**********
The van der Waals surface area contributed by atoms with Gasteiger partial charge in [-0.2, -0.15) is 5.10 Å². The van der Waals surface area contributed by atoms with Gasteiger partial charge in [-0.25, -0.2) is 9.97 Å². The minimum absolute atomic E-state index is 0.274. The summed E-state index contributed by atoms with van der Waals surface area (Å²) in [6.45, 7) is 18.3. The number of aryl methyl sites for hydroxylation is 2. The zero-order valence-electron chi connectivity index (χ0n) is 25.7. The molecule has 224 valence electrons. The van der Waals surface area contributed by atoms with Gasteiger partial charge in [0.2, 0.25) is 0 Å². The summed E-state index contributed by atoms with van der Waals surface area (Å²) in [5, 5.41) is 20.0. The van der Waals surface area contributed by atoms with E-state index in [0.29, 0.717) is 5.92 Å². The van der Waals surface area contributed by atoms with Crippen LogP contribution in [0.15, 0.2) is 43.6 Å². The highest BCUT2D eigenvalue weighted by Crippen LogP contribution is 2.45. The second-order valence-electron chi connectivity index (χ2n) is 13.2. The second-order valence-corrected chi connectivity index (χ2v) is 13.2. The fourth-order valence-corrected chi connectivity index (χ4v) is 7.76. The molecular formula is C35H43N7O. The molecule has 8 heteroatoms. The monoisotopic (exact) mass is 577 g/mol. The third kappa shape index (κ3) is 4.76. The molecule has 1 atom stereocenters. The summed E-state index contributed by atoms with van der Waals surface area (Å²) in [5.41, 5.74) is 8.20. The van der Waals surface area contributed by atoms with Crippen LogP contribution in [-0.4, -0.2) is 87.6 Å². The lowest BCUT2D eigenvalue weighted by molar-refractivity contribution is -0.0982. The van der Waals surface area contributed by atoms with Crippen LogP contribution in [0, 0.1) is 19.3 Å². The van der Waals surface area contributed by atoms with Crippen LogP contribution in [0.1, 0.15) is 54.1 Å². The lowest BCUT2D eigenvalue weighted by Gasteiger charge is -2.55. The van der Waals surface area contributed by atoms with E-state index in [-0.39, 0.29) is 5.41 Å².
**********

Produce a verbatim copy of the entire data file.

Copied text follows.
The van der Waals surface area contributed by atoms with Gasteiger partial charge in [-0.2, -0.15) is 5.10 Å². The van der Waals surface area contributed by atoms with Gasteiger partial charge in [-0.25, -0.2) is 9.97 Å². The minimum absolute atomic E-state index is 0.274. The summed E-state index contributed by atoms with van der Waals surface area (Å²) in [6.45, 7) is 18.3. The number of aryl methyl sites for hydroxylation is 2. The zero-order valence-electron chi connectivity index (χ0n) is 25.7. The molecule has 224 valence electrons. The van der Waals surface area contributed by atoms with Gasteiger partial charge in [0.2, 0.25) is 0 Å². The summed E-state index contributed by atoms with van der Waals surface area (Å²) in [5, 5.41) is 20.0. The van der Waals surface area contributed by atoms with E-state index in [0.29, 0.717) is 5.92 Å². The van der Waals surface area contributed by atoms with Crippen LogP contribution in [0.15, 0.2) is 43.6 Å². The highest BCUT2D eigenvalue weighted by Crippen LogP contribution is 2.45. The second-order valence-electron chi connectivity index (χ2n) is 13.2. The second-order valence-corrected chi connectivity index (χ2v) is 13.2. The fourth-order valence-corrected chi connectivity index (χ4v) is 7.76. The molecular formula is C35H43N7O. The molecule has 8 heteroatoms. The monoisotopic (exact) mass is 577 g/mol. The third kappa shape index (κ3) is 4.76. The molecule has 1 atom stereocenters. The summed E-state index contributed by atoms with van der Waals surface area (Å²) in [5.41, 5.74) is 8.20. The van der Waals surface area contributed by atoms with Crippen LogP contribution in [-0.4, -0.2) is 87.6 Å². The lowest BCUT2D eigenvalue weighted by molar-refractivity contribution is -0.0982. The van der Waals surface area contributed by atoms with Crippen LogP contribution in [0, 0.1) is 19.3 Å². The van der Waals surface area contributed by atoms with Crippen LogP contribution in [0.1, 0.15) is 54.1 Å². The lowest BCUT2D eigenvalue weighted by Gasteiger charge is -2.55. The van der Waals surface area contributed by atoms with E-state index in [-0.39, 0.29) is 5.41 Å².